America is Not a National Home

powered by Surfing Waves

One of the arguments that advocates of America’s immigration-control system use is that America is a national home, one in which U.S. officials have the authority to close the door and keep immigrants out. They compare this national home to a private homeowner’s right to keep people from entering his home.

But America is not a national home. Immigration-control advocates who make this argument to justify their immigration scheme are thinking of countries like Cuba and North Korea. In those countries, the government owns everything and considers the entire country to be its property. Thus, the national-home argument is a better fit for nations that are based on collective state ownership of everything. 

But the United States has always been based on the concept of private property. Sure, the federal and state governments own a lot of land. Nonetheless, the nation is still based on the concept of private ownership of property.

A private owner has the right to decide who enters his house or business. And it doesn’t matter what his reasoning happens to be. His authority to prevent others from entering onto his property is complete, even if it is based on the most prejudicial of reasons. Thus, if a private owner decides, for whatever reason, that he doesn’t want immigrants to come into his house or  his business, that is his moral right, even if everyone else disagrees with it. As the old saying goes, a man’s home is his castle. And so is his business.

By the same token, a private owner has the right to permit anyone he wants to enter his house or his business. That includes immigrants. If I wish to invite immigrants into my house or my business, that is my right. No one else has the right to prevent me from doing so.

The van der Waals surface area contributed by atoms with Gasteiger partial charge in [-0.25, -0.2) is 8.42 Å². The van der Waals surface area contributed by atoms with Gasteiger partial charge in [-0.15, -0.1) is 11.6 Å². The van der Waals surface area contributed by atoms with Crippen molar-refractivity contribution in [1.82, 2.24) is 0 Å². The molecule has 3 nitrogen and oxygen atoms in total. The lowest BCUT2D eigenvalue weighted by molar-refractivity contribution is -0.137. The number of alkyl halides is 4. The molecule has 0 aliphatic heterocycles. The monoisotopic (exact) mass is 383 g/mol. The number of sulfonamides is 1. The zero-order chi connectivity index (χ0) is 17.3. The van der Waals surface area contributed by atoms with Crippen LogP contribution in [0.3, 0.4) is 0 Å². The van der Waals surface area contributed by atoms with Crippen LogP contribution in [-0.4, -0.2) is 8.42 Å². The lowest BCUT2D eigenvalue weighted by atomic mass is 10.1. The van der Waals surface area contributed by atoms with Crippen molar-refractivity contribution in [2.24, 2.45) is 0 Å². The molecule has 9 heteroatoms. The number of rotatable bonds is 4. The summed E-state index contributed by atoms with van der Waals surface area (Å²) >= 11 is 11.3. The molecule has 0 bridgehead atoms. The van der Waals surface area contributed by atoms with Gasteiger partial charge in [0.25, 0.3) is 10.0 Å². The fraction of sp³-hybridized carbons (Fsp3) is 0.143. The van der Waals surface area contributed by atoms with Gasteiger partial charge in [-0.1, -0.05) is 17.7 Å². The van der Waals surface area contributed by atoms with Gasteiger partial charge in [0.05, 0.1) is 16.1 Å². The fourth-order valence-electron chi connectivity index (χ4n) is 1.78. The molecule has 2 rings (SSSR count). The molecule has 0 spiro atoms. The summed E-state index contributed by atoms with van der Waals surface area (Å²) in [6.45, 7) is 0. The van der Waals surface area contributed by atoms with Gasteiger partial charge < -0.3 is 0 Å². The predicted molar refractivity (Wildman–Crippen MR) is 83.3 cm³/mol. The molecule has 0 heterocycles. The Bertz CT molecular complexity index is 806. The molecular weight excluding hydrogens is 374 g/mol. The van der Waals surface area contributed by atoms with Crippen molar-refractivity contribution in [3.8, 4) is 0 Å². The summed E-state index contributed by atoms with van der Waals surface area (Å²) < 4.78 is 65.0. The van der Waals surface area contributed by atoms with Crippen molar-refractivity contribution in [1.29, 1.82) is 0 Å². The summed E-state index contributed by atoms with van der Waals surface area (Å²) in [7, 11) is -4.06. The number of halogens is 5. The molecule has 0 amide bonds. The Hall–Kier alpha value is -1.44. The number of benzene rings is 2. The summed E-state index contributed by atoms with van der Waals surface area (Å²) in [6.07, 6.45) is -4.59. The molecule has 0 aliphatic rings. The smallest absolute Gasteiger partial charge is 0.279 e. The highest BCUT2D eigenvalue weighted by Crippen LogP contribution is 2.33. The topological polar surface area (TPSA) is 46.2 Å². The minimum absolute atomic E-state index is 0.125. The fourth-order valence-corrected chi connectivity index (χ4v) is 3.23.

Thus, private-property rights are inextricably woven together with such rights as freedom of association, liberty of contact, freedom of trade, economic liberty, freedom of movement, and freedom of travel.

This same principle, however, does not apply to government. We don’t want government discriminating on the basis of race, color, creed, national origin, or sexual preference. We want everyone to receive equal treatment under law.

Licensed under Creative Commons.

The state governments’ property includes highways, roads, and bridges. These properties are simply the means by which people go from private property to private property. Thus, the state cannot legitimately engage in arbitrary and capricious discrimination against anyone who wishes to use its highways and roads. 

That means that immigrants should be free to travel to the United States like regular human beings. That means crossing the international border, using a state-owned road or bridge, and traveling to some private business that is willing to hire them or to some private dwelling that some private owner is willing to sell or rent to them. It’s really no different from what countless Americans do every day — that is, use highways, roads, and bridges to go from one privately owned property to another (except for government employees who go to work in a government-owned facility).

The beauty of open borders is that it preserves America’s concept of private-ownership of property as well as America’s heritage of individual liberty while, at the same time, maintaining a system that is consistent with moral, religious, and economic principles. To move further in the direction of Cuba and North Korea by converting America into a “national home” and, in the process, fortifying the immigration police state that exists along the border, would be disastrous and destructive. 

The post America is Not a National Home appeared first on The Future of Freedom Foundation.

* This article was originally published here


The Washington Gazette works at our discretion with businesses, non-profits, and other organizations. We do not work with socialists, crony capitalists, or disinformation groups. Click the green button below to view our services!

HTML Button Generator

powered by Surfing Waves


SHARE our articles and like our Facebook page and follow us on Twitter!

Post a Comment